Defra has published its updated waste management plan, with some industry figures concerned the department is only doing the bare minimum to comply with EU waste regulations.
The Waste Management Plan for England is required under EU law. It does not introduce any new measures but brings together existing policies under a single umbrella.
Defra also published its response to a consultation on the plan. Nearly a third of respondents – which included local authorities and the private sector – said they thought it would not lead to the UK meeting its requirements under Article 28 of the revised EU Waste Framework Directive.
One respondent said: “…wish to record our disappointment at what we consider a missed opportunity for Defra to indicate a level of ambition for waste and resources policy over and above the minimum compliance approach.”
But the majority – 39% - said they thought it would meet the requirements and 33% were unsure.
The recently published Waste Prevention Programme was also criticised by many industry figures for its lack of ambition.
Resource minister Dan Rogerson said the management plan demonstrated “impressive progress” since the publication of the 2007 waste strategy.
He also pointed to increases in household recycling, despite the fact recent figures have shown England is currently on course to miss its 2020 target as recycling rates flat-line.
Rogerson’s comments underlie the Government’s ‘hands off’ approach to waste policy, following a letter he sent to the industry saying Defra’s waste role would be cut back.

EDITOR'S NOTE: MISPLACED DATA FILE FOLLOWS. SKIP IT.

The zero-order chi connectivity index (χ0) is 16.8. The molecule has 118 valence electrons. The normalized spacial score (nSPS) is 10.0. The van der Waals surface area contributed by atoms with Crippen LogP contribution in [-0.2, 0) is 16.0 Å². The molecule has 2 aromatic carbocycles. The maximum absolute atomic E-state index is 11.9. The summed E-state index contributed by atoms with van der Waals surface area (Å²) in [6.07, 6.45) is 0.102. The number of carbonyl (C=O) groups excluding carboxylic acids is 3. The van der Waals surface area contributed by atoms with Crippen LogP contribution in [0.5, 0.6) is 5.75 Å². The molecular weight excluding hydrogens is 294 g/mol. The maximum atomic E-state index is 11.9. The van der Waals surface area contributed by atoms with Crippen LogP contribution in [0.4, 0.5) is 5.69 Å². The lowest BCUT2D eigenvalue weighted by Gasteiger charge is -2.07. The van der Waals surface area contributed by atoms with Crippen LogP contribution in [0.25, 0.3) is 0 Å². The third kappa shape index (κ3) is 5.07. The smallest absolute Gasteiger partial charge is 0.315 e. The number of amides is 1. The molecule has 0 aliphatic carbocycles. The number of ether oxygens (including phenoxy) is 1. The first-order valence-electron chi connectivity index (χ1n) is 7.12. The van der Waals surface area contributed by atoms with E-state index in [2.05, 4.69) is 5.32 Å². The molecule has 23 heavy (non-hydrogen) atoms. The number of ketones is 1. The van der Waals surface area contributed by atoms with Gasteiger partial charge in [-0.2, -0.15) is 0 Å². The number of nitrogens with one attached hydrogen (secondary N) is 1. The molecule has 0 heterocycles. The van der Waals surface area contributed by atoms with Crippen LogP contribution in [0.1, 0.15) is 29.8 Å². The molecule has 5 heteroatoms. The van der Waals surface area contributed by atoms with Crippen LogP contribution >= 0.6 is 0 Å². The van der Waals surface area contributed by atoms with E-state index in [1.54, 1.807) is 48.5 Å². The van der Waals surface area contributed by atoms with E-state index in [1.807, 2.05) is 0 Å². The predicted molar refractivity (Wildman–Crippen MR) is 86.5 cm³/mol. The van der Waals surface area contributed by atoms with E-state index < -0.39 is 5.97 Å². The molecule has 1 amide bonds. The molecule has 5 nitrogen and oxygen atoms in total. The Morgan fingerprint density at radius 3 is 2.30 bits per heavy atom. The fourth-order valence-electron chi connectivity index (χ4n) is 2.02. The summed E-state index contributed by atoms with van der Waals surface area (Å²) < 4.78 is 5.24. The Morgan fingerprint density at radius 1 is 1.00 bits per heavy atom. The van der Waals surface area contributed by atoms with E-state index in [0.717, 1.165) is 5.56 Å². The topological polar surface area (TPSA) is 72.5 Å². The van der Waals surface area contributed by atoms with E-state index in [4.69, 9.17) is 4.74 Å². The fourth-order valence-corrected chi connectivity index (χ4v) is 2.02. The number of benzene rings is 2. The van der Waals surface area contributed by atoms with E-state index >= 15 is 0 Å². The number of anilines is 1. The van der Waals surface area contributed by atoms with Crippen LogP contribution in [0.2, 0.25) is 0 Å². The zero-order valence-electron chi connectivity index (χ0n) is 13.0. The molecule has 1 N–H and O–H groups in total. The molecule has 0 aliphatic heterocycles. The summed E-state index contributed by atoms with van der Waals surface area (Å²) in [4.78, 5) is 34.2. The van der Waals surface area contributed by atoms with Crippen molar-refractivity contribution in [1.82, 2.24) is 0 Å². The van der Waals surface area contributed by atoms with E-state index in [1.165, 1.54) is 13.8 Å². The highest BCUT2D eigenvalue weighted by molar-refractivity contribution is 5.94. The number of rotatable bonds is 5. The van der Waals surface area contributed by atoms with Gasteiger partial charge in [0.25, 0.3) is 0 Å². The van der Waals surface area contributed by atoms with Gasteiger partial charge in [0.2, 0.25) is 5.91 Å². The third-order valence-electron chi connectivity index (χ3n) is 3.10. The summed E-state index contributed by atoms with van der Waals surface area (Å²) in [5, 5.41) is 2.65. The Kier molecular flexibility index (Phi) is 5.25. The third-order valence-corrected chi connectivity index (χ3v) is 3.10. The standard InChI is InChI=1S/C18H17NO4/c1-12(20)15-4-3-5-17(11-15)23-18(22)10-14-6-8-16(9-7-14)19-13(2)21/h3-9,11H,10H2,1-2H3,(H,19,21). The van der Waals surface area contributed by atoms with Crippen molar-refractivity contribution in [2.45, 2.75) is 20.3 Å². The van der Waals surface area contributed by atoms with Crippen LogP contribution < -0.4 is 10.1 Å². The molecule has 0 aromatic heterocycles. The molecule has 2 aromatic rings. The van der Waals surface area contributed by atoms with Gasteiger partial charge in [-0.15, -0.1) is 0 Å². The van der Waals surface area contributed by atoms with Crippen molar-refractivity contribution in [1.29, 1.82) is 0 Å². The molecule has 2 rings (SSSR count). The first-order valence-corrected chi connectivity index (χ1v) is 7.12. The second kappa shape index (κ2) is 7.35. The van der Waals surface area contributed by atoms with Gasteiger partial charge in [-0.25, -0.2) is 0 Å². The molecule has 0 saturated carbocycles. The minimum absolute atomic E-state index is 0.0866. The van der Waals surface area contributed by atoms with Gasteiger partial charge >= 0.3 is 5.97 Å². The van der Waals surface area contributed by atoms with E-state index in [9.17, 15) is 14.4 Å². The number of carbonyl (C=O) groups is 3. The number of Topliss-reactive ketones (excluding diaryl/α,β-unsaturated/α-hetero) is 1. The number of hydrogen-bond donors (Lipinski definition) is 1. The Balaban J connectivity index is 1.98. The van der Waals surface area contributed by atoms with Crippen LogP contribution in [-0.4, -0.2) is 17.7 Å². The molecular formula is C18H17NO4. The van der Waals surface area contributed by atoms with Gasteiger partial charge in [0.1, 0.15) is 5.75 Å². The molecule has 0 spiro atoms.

He added: “The Government will set the conditions that will allow businesses, local authorities, the waste sector, Government and every one of us as consumers and householders to make the changes necessary.”
Defra said it had taken some criticisms on board. “In particular, we have added to the plan a link to our assessment of future infrastructure needs,” it added.
“The assessment confirms that we have a high degree of confidence that we will achieve by 2020 the Landfill Directive target on diverting biodegradable waste from landfill.”
The Government’s infrastructure plan was criticised by some in the waste and recycling industry for failing to underpin future developments.
Some respondents to the consultation complained that the plan could not be considered without taking guidance on Technically, Environmentally and Economically Practicable (TEEP) guidance for commingling and the MRF code of practice, neither of which have yet been published.
Speaking at the House of Lords, former resources minister Lord de Mauley reconfirmed the MRF code of practice would be introduced “early next year”.